What feature of the American economic landscape has disappeared in the last 10 years that was especially meaningful to you? Why do you miss this place?
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Ken Cameron remembers the first time he held a $20 bill. It was the late 1980s, he was around 10 years old and he’d earned it through a lot of chores and jobs around the house.
“I knew what I wanted to do with it: I took it right to Downriver Rookie,” said Cameron, a high school history teacher from Dearborn, Michigan.
Downriver Rookie was a sports-card store in Lincoln Park, Michigan, where Cameron and his friends would buy baseball, football, basketball and hockey cards featuring their favorite Detroit players. They’d gawk at the memorabilia on display and check the value of their cards in the shop’s Beckett magazines — just for fun, because they never sold them.
“You can almost smell the cards when you think about it hard enough. And, of course, the stale gum that came in every pack — let’s not forget that. I can still taste it,” Cameron told Marketplace.
He still remembers the excitement of the first time he stepped inside the tiny store. One of his friends’ fathers, who was a teacher himself and had summers off from work, took a group of kids there and bought them all their first pack of cards.
“So I think that first trip really started us out on card collecting, and I never went anywhere else besides Downriver Rookie. That was the only shop I ever knew.”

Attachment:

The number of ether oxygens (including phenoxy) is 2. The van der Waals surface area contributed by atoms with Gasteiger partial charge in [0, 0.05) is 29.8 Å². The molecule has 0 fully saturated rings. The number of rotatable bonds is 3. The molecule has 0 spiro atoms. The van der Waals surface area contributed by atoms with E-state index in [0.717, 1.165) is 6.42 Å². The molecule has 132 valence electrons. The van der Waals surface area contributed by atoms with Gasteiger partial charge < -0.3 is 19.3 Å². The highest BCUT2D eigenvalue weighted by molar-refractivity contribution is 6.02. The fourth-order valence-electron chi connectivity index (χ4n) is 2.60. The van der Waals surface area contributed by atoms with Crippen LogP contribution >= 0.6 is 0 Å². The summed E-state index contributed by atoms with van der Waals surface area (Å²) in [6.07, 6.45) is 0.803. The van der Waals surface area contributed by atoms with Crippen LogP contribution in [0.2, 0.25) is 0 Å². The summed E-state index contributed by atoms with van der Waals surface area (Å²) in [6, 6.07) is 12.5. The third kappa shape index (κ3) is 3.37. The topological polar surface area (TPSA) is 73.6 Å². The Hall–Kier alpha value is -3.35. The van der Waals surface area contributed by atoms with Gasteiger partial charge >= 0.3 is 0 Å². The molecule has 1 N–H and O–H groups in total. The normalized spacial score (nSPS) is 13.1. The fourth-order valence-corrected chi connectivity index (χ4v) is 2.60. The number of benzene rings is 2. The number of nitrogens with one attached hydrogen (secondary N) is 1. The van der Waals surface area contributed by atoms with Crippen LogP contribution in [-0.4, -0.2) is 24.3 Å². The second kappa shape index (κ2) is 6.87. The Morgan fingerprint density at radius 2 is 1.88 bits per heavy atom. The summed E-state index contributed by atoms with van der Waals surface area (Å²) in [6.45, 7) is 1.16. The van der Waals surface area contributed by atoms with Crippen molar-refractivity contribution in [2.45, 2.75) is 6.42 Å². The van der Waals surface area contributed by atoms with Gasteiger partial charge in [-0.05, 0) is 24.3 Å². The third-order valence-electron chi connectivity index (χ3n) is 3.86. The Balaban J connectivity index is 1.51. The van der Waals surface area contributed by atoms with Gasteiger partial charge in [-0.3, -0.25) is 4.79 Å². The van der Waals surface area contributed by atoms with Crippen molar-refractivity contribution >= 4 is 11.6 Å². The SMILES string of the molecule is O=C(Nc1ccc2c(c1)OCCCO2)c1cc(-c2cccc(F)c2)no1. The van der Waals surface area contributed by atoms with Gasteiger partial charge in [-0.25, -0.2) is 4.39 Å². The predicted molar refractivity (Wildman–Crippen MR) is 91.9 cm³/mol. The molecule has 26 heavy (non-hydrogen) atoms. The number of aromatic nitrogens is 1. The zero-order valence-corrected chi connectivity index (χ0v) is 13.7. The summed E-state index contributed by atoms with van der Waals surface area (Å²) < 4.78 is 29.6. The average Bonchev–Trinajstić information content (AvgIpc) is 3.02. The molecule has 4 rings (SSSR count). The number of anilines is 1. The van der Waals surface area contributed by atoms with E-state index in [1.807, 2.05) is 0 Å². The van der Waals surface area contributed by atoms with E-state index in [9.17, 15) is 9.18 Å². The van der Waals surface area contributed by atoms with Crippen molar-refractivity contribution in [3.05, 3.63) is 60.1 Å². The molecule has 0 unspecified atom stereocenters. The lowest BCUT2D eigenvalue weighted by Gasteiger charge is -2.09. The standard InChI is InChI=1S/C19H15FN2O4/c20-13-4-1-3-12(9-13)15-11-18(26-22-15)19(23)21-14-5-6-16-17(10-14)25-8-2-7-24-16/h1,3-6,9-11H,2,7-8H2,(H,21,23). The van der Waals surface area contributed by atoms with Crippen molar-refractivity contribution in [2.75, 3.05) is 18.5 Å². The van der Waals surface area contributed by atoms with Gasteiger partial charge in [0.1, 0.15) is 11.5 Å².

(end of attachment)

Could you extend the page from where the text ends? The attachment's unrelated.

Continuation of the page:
Now there’s an empty storefront where Downriver Rookie used to be. Cameron thinks the store closed a couple of decades ago, after he and his friends had stopped visiting. And he’s not sure if that kind of shop could survive today.
“I have seen collectible shops, but that small, tiny storefront [where] all they did was cards, I don’t know if that could happen today. I just haven’t seen it,” he said.
Cameron is a dad of four now, and his kids usually get their baseball cards from Target or Amazon. He wishes they could experience Downriver Rookie for themselves, but they still look through their cards together and talk about their favorite players.
“Baseball was such a part of my grandfather’s life, my father’s life, my life. My kids all play ball,” he said. “And thinking about that shop and those cards, it just strings it all together.”